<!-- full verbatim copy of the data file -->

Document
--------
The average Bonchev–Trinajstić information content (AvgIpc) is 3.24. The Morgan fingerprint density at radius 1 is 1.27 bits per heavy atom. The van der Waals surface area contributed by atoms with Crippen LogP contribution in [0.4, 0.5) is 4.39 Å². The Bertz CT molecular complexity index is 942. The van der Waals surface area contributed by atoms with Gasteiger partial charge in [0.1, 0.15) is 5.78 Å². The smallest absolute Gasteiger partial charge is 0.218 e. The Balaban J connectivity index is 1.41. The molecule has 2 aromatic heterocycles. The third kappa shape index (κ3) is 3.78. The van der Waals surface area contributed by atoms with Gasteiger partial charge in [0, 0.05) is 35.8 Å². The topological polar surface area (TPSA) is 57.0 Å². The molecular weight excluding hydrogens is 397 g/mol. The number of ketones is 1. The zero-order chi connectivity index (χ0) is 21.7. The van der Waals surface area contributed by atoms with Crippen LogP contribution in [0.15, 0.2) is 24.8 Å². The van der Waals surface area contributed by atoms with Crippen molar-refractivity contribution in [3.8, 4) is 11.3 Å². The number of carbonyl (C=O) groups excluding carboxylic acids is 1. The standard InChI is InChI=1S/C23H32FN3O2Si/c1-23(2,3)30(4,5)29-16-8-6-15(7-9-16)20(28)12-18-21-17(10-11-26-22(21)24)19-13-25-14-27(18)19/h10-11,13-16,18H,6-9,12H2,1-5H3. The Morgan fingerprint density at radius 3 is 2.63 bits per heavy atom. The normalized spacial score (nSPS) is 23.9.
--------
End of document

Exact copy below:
The average Bonchev–Trinajstić information content (AvgIpc) is 3.24. The Morgan fingerprint density at radius 1 is 1.27 bits per heavy atom. The van der Waals surface area contributed by atoms with Crippen LogP contribution in [0.4, 0.5) is 4.39 Å². The Bertz CT molecular complexity index is 942. The van der Waals surface area contributed by atoms with Gasteiger partial charge in [0.1, 0.15) is 5.78 Å². The smallest absolute Gasteiger partial charge is 0.218 e. The Balaban J connectivity index is 1.41. The molecule has 2 aromatic heterocycles. The third kappa shape index (κ3) is 3.78. The van der Waals surface area contributed by atoms with Gasteiger partial charge in [0, 0.05) is 35.8 Å². The topological polar surface area (TPSA) is 57.0 Å². The molecular weight excluding hydrogens is 397 g/mol. The number of ketones is 1. The zero-order chi connectivity index (χ0) is 21.7. The van der Waals surface area contributed by atoms with Crippen LogP contribution in [0.15, 0.2) is 24.8 Å². The van der Waals surface area contributed by atoms with Crippen molar-refractivity contribution in [3.8, 4) is 11.3 Å². The number of carbonyl (C=O) groups excluding carboxylic acids is 1. The standard InChI is InChI=1S/C23H32FN3O2Si/c1-23(2,3)30(4,5)29-16-8-6-15(7-9-16)20(28)12-18-21-17(10-11-26-22(21)24)19-13-25-14-27(18)19/h10-11,13-16,18H,6-9,12H2,1-5H3. The Morgan fingerprint density at radius 3 is 2.63 bits per heavy atom. The normalized spacial score (nSPS) is 23.9.